A giant Snoopy float, every conceivable high school marching band in America and, of course, Santa Claus will all once again make their way down Sixth Avenue in New York City in the early morning hours of Thanksgiving Day for the annual Macy's parade. While the 2013 parade already has some pretty cool new additions (Finn and Jake from Adventure Time!) from the television world, we thought there were some glaring omissions in this year's lineup. Here are five TV characters that we think deserve to strut, float, or shuffle their stuff in the famous Thanksgiving parade.
Lady Gaga and her giant, unblinking eyes served as both host and musical guest on this weekend's Saturday Night Live. The main themes of the episode seemed to be Gaga poking fun of herself poking fun at other celebrities, and who could forget (no, really, just try and scrub it from your memory), simulating sex with R. Kelly on live television. She was, unsurprisingly, an enthusiastic performer and gave her first hosting effort her best (she's appeared as a musical guest and had cameos on the show before), but the episode still provided way more moments of discomfort than actual laughs, not to mention all the mixed messages. Was she actually showing us her true colors, or as she suggested in the opening monologue, just pandering to all of us? Either way, it worked, because Gaga earned season-high ratings. Here are the best and worst moments from her episode:
I was beyond excited for a double dose of Parks & Rec after the long unexpected hiatus, but perhaps my hopes were too high. The "Filibuster" episode had me laughing really hysterically, much to my neighbor's chagrin, I'm sure. But "Recall Vote" fell pretty flat. "Filibuster" was filled with weird quirky sex kinks, '90s costumes, Leslie at her most earnest and had Andy and Orphan Black herself Tatiana Maslany. "Recall Vote" had a lot of Tom trying to be popular and a pretty lame Halloween theme that really felt out of place two weeks late. Here's hoping that next week's back-to-back episodes don't suffer the same fate.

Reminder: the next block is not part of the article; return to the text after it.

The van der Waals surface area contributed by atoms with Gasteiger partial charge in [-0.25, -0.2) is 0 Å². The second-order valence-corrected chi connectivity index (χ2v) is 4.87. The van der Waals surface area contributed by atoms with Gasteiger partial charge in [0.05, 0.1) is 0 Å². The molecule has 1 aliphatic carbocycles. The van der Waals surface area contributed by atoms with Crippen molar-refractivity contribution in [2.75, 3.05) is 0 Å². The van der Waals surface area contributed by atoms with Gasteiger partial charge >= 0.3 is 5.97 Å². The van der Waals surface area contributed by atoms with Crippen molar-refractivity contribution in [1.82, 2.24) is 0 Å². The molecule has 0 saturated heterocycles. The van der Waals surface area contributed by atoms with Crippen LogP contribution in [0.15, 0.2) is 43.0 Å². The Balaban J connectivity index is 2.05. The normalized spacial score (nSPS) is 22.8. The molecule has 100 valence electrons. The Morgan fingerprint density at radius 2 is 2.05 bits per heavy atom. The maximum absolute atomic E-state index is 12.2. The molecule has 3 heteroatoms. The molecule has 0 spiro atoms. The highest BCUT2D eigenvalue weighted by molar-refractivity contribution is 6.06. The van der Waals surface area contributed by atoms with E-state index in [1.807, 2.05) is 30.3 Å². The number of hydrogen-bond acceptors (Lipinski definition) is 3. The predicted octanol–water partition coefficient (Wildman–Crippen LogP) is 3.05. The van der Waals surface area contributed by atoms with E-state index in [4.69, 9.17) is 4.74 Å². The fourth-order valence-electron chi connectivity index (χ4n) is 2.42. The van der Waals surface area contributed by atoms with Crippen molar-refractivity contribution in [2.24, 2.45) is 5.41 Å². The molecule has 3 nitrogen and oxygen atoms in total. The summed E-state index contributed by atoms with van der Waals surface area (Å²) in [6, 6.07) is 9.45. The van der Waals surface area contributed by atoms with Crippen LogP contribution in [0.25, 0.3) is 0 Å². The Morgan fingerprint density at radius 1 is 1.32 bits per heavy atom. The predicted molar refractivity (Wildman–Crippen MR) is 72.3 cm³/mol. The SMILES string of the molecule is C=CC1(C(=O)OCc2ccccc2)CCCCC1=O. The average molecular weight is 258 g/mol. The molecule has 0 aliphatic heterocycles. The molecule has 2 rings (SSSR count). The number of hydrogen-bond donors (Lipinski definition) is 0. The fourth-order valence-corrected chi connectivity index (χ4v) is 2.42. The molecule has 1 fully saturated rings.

It’s all over but the burial of Hank and Gomez’s bodies. For the last time, here are the eight standout moments from “Felina,” the eighth episode of Breaking Bad’s final season and the final episode of the series.
Since the original British run of The Office propelled them out of obscurity and into the comedy big leagues, Stephen Merchant has largely existed in the shadow of his friend and creative partner, Ricky Gervais -- the gawky Samwise to his jerky Frodo. Initially, his sidekick status was something as a hindrance as much of the attention and acclaim that greeted The Office and later Extras was directed at his co-writer. But in the long run, being in the background has probably paid off for as Gervais has steadily gone from being the life of the party to the guy nobody wants in the room (courtesy of those initially funny, then disastrous Golden Globes gigs), Merchant's career prospects and public persona have remained largely unchanged. He's still the gangly guy who practices the same brand of awkward humor as his buddy, but seems far less mean about it.
I should state from the get-go that I am actually not a big fan of laugh tracks, despite my argument for them in this particular review. Laugh tracks have always felt like a cheap way of telling the audience, "You should be laughing right now!" It's even more baffling when there's absolutely nothing to be laughing about as a studio audience whoops it up for every punch line.